The Siddeley "Lynx" engine is completely surrounded by a N.A.C.A. cowling ring, and a single exhaust collector pipe runs under the fuselage to a point near the trailing edge of the lower wing, Petrol is carried in two tanks in the upper plane, one on each side of the fuselage, and each tank has a capacity of approximately 25 gallons. The position of the tanks is, of course, such that direct gravity feed to the engine is available. A Fairey metal airscrew is fitted.
  The internal layout of the cabin has been very carefully studied, and the seating arrangement consists of two separate seats side by side in front, from either of which the machine can be piloted. Behind these two seats is a sofa seat running right across the cabin and wide enough at a pinch to seat three passengers, although for real comfort "three is a crowd." Underneath the sofa seat is a large luggage compartment.


  Controls of normal type are provided, the wheel control for the elevator and ailerons being of the "swing-over" type, so that the machine can be piloted from either the left or the right seat. There is a locking catch which engages when the wheel is fully over to one side or the other, and another catch locks the control column in a fore-and-aft position to prevent the elevator flapping about when the machine is standing on the ground.
  Instrument board arrangement has been given very particular attention, and in the Avro "Commodore" the instruments are not only farther away from the pilot than is usually the case, which should cause a great deal less fatigue in watching the instruments, but they are placed on a sloping panel, which also assists in making them very easily readable. The equipment of the cabin is extremely complete, but can be varied according to customers' requirements. The sketch on page 536 shows the cabin arrangement admirably, and was made in the first of the "Commodores" to be completed (a considerable number are on order). The electrical equipment includes a starter, so that the engine can be started by the pilot himself from the cabin.
  Large windows in the side of the fuselage and a windscreen composed of very large triangles afford an excellent view in all essential directions. The top plane does not extend across the cabin, and thus it has been possible to provide a large roof light. Behind this is a circular emergency exit at present covered with fabric. We feel that if a transparent covering were substituted over this exit, it would be a considerable advantage since in that case the occupants of the machine would be able to have a good look upwards and backwards before taking off, so as to ensure that another machine was not about to land at the same time. The cabin is well ventilated and the noise from the engine is not obtrusive, so that it is fairly easy to carry on a conversation during flight.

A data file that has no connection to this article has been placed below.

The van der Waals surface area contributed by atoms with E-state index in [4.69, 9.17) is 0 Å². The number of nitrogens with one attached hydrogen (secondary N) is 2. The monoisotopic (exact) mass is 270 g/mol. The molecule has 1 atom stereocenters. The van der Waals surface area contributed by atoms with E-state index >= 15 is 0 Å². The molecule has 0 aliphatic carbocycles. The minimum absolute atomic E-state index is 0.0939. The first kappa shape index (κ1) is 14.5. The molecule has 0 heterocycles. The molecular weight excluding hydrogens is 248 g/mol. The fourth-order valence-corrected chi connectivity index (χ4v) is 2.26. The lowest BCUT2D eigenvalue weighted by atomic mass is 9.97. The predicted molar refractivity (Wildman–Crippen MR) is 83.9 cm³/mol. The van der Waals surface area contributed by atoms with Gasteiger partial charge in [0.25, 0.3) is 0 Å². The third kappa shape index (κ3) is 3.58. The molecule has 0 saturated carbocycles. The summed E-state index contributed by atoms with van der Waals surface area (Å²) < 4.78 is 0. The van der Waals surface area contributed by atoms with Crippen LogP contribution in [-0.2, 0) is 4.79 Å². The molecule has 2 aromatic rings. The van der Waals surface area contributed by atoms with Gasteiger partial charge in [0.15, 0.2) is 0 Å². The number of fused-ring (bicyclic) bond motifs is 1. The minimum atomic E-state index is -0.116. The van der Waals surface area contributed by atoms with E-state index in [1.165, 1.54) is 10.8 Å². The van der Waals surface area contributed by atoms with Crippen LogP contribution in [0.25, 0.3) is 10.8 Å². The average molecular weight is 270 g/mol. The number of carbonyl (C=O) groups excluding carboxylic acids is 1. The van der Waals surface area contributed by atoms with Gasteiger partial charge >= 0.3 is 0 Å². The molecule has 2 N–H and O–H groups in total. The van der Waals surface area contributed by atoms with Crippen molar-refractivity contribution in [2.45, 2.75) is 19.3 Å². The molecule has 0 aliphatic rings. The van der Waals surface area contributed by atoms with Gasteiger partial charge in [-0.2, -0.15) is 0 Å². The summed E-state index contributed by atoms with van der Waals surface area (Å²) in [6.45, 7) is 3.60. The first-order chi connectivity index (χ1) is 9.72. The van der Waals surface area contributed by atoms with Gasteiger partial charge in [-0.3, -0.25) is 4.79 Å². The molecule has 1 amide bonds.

The machine is equipped with navigation lights for night flying and also carries blind-flying equipment, so that for extended tours, when all sorts of weather may be encountered, the owner of an Avro "Commodore" should be able to continue his flight to his destination.
  A petrol capacity is provided sufficient for 4 1/2 hours at a cruising speed of 110 m.p.h., or a range of approximately 500 miles in still air. With this quantity of petrol and four people on board, there is still available a load of 209 lb. for luggage, etc. If a fifth person is carried the luggage load is reduced to about 50 lb. for full range. The gross weight of the machine is 3,500 lb., and as the tare weight is 2,225 lb., the ratio of gross weight to tare weight is 1.575. In other words, the machine carries 57.5 per cent, of its own weight as disposal load. This is about an average ratio and is actually very much better than appears, because in the tare weight is included the very complete cabin equipment.
G-ACNT - первый прототип самолета Commodore - был снят с эксплуатации в 1939 году, но утилизирован только в 1950-м.
COMFORTABLE TRAVEL: The Avro "Commodore" ("Lynx" engine).
FOR COMFORT AND SOLIDITY: Spectacular performance has not been sought in the design of this Lynx-engined Avro. The machine is a 4-5 seater with dual control, and is finished and upholstered in a style comparable with that of a high-class motor car.
THE AVRO "COMMODORE": The undercarriage is semi-cantilever, and the wing bracing consists of a single lift wire and a single anti-lift strut.
THE BUSINESS END: The Siddeley "Lynx" is enclosed in a N.A.C.A. cowling. An electric starter is fitted.
THE AVRO "COMMODORE": Ailerons are fitted on the lower wing only, where they are readily accessible for adjustment.
TAKER - AND TAKEN: This snapshot was taken from an Armstrong Whitworth Whitley. In the Avro Commodore, flown by Flt. Lt. Reynell, is Flight's chief photographer, and they are just manoeuvring into position to secure the striking close-up picture.
One of the two Avro 641 Commodores operated in the late 'thirties by the EAAF’s Royal Flight, one having been purchased from an Egyptian private owner and the other from Sqn Ldr V H Tait, seconded from the RAF as CO of the first EAAF squadron.
AVROS AT THE S.B.A.C. DISPLAY: From front to back, the "Cadet," the Autogiro, the "Commodore," the 626, and the 642.
THE CABIN ARRANGEMENT: Plenty of room everywhere, and a good view in all essential directions are the outstanding features. The instrument board lay-out is unusual.
The larger sketch shows the arrangement of the main fuselage and wing structure members, while the smaller sketches illustrate some of the details.
Avro 641 215 hp. Siddeley "Lynx" Engine